Pinas Locas Quetzaly

Instagram Post 6/5/2018

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As summer temperatures grow more intense, so does our thirst for a cold, refreshing beverage sipped as a counteroffensive to the heat. Never satisfied with plain water (yes, I know), I am ever on the prowl for noteworthy libations. On a recent trek through Passaic, NJ, we happened upon Piñas Locas Quetzaly at 80 Broadway Avenue where my quest was more than quenched by their over 32 varieties of tropical fruit drinks. Although armed with a menu replete with vivid photographs, I was nearly stymied with indecision over offerings like Diablito, Remolino, Quetzaraspado, Japones, and Vaso Loco. All of the icy juices are literally bursting with fruit and are often kicked up with chamoy (a Mexican condiment made from tangy fruit juice and spicy chilies) or other spicy embellishments. Many, like this mango and jicama Chamarindo, come equipped with a straw encrusted with chewy chili-tamarind pulp candy (a Mexican favorite).

Second, Fresa Mango, a relatively simple (by comparison) strawberry mango refresher that did the job and then some: be forewarned that it had been our intention to merely grab a quick pick-me-up before our meal, a plan thwarted by the fact that we underestimated just how substantial those drinks would be!
 
 

Miscelanea

Instagram Post 6/4/2018

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Tucked away in the East Village and down a few steps, you’ll discover Miscelanea at 63 East 4th St; they’ve been around for about three years and here’s hoping they stay around a lot longer. A tiny market cum sandwich counter, it serves the neighborhood well with all of the cocina mexicana essentials you’d expect like mole, Oaxacan cheese, fresh nixtamal tortillas and chorizo, canned necessities like huitlacoche and flor de calabaza and bottles of Mexican soft drinks in addition to chapulinas (roasted grasshoppers), sal de gusano (mezcal worm salt) and the like. The menu boasts about eight traditional sandwiches plus snacks and appealing Mexican beverages. Here’s half of a Pollo con Mole torta (shredded chicken breast, mole sauce, crema, lettuce, queso fresco and more), pickled veggies on the side.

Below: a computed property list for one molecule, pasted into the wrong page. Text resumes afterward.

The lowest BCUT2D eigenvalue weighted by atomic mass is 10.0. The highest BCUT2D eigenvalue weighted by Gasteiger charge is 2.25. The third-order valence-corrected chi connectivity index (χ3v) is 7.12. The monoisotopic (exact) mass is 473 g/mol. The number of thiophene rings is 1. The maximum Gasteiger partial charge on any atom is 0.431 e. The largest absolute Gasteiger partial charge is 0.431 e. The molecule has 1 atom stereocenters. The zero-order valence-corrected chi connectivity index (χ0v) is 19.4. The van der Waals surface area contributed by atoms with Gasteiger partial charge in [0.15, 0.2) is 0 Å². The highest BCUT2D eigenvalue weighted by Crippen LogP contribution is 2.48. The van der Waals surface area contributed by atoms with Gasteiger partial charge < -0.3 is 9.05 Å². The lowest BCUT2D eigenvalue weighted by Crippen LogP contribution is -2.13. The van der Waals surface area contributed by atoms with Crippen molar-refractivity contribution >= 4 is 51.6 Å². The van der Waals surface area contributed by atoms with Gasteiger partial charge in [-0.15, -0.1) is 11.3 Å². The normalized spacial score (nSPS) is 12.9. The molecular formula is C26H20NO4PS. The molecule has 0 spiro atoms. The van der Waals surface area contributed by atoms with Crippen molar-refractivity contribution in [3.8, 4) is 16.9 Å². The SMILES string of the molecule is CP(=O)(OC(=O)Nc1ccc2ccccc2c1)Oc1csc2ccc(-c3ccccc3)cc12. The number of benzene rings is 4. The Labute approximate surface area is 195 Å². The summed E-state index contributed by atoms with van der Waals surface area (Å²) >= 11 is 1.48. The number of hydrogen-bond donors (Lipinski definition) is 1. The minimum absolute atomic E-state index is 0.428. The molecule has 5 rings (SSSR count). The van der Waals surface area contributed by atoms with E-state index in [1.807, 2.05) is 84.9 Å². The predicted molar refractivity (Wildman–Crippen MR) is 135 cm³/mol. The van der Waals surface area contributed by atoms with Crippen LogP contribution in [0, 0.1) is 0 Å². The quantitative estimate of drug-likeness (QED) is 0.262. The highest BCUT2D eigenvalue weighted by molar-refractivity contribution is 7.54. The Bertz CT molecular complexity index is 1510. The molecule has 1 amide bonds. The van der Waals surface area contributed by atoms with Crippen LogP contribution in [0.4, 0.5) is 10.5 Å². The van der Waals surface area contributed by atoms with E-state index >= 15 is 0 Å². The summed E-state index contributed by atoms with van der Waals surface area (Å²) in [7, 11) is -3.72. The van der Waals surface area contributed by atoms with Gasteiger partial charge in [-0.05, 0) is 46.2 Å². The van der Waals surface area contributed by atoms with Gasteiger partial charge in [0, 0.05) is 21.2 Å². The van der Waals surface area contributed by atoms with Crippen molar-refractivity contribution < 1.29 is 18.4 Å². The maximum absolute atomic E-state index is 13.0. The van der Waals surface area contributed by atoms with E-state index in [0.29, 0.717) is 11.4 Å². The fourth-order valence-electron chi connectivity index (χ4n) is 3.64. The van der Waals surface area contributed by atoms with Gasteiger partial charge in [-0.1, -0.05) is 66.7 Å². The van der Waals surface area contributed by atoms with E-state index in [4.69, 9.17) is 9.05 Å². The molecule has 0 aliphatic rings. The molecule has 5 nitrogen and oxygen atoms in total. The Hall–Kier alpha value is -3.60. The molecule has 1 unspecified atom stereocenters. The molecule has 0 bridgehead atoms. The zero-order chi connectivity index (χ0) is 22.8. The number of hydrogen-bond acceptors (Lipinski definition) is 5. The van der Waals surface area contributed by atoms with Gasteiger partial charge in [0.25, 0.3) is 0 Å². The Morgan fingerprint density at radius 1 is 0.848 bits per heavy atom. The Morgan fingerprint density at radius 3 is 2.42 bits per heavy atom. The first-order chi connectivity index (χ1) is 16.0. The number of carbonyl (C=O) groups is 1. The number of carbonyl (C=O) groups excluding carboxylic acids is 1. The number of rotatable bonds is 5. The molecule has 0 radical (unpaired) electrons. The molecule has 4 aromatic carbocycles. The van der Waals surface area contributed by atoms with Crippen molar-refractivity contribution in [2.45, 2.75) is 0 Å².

New Flushing Bakery

Instagram Post 6/2/2018

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Chinese Egg Custard Tarts (dan tat, 蛋挞) are ubiquitous in Chinatown, on display in just about every Chinese bakery case and riding on dim sum trolleys threading their way through restaurants at lunchtime. They found their way to China and Hong Kong decades ago by way of Portuguese pastéis de nata and English custard tarts and are available these days in a wide variety of styles: the basic (plain bright yellow surface), brûléed (Portuguese influence), egg white, coconut, green tea, even strawberry, almond, papaya, and the list goes on. Some time ago, there was a bakery on Mott Street that touted dozens of flavors; alas, they’ve since closed, but it appears that New Flushing Bakery has taken up their mantle.

Here’s a sample of their wares: clockwise from upper right, Strawberry Milk Custard, Lemon Egg Custard, Mango Egg Custard (with tapioca balls), and Purple Potato Custard.

Cutaway views reveal purple potato lurking within one and a strawberry layer at the bottom of another.

New Flushing Bakery is located at 135-45 Roosevelt Ave, Flushing, Queens.
 
 

He Nan Cuisine

Instagram Post 6/1/2018

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Continuing with Henan and comfort food themes, here’s a dish from He Nan Cuisine aka He Nan Flavor, aka Henan Feng Wei, formerly connected to what is now Spicy Village on Forsyth St in Manhattan. Located in Flushing, Queens at 136-31 41st Ave, it’s easy to miss; you need to descend a few steps to access this old school super casual restaurant. No English was spoken but the menu provided adequate translations of their fare and I was fortunate that on this particular visit one of my dining pals spoke the language.

I’ve enjoyed Kou Wan previously at Elmhurst’s sadly missed Uncle Zhou. Here, there are eight variations from meat ball, ground meat, and chicken to this one, “crisp meat”, all available with or without noodles. It’s a simple, homespun dish consisting of meat that’s been floured, fried, and simmered in a sauce seasoned with star anise and a touch of black pepper. Despite its name, don’t expect a bowl of crisp meat; I suspect that these nuggets had indeed been crispy bits of pork prior to preparation but the end result is soft, succulent and delicious. With so many more promising dishes on the menu, I’m looking forward to a return visit.
 
 

Fuding Wok

Instagram Post 5/31/2018

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I had seen signs touting Fuding Meat at a number of venues in Sunset Park, Brooklyn. Since I had never tried it, I was intent upon persuading my dining buddy who was already familiar with the stuff to share a bowl, so we ventured into Fuding Wok at 5216 Seventh Ave. The texture was not unlike a dumpling – not the kind of filled Chinese dumplings you’d find in this neighborhood, but rather more like the slippery, fluffy, slightly chewy pillows that float atop a dish of chicken and dumplings.